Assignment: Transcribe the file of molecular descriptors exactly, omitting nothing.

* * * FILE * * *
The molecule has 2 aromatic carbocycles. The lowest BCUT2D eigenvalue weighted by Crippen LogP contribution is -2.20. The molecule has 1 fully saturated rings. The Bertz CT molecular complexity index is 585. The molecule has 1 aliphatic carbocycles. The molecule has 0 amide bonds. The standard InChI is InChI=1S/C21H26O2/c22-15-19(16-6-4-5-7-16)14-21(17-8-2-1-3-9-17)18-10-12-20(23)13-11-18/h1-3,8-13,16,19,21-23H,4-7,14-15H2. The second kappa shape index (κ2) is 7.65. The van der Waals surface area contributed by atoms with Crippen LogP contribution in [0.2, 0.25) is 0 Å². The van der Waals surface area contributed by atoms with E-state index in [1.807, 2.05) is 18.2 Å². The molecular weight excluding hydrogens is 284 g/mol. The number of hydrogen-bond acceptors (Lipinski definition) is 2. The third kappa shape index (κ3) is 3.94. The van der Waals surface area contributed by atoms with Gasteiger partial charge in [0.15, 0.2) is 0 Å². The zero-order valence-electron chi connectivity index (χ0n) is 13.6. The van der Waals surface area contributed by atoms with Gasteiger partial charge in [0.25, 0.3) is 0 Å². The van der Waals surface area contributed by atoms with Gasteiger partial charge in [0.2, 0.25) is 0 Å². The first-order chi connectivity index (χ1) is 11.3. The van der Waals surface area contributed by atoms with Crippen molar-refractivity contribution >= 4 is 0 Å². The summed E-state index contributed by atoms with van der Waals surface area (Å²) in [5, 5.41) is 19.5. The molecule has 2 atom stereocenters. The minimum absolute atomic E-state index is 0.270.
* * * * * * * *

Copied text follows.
The molecule has 2 aromatic carbocycles. The lowest BCUT2D eigenvalue weighted by Crippen LogP contribution is -2.20. The molecule has 1 fully saturated rings. The Bertz CT molecular complexity index is 585. The molecule has 1 aliphatic carbocycles. The molecule has 0 amide bonds. The standard InChI is InChI=1S/C21H26O2/c22-15-19(16-6-4-5-7-16)14-21(17-8-2-1-3-9-17)18-10-12-20(23)13-11-18/h1-3,8-13,16,19,21-23H,4-7,14-15H2. The second kappa shape index (κ2) is 7.65. The van der Waals surface area contributed by atoms with Crippen LogP contribution in [0.2, 0.25) is 0 Å². The van der Waals surface area contributed by atoms with E-state index in [1.807, 2.05) is 18.2 Å². The molecular weight excluding hydrogens is 284 g/mol. The number of hydrogen-bond acceptors (Lipinski definition) is 2. The third kappa shape index (κ3) is 3.94. The van der Waals surface area contributed by atoms with Gasteiger partial charge in [0.15, 0.2) is 0 Å². The zero-order valence-electron chi connectivity index (χ0n) is 13.6. The van der Waals surface area contributed by atoms with Gasteiger partial charge in [0.25, 0.3) is 0 Å². The van der Waals surface area contributed by atoms with Gasteiger partial charge in [0.2, 0.25) is 0 Å². The first-order chi connectivity index (χ1) is 11.3. The van der Waals surface area contributed by atoms with Crippen molar-refractivity contribution >= 4 is 0 Å². The summed E-state index contributed by atoms with van der Waals surface area (Å²) in [5, 5.41) is 19.5. The molecule has 2 atom stereocenters. The minimum absolute atomic E-state index is 0.270.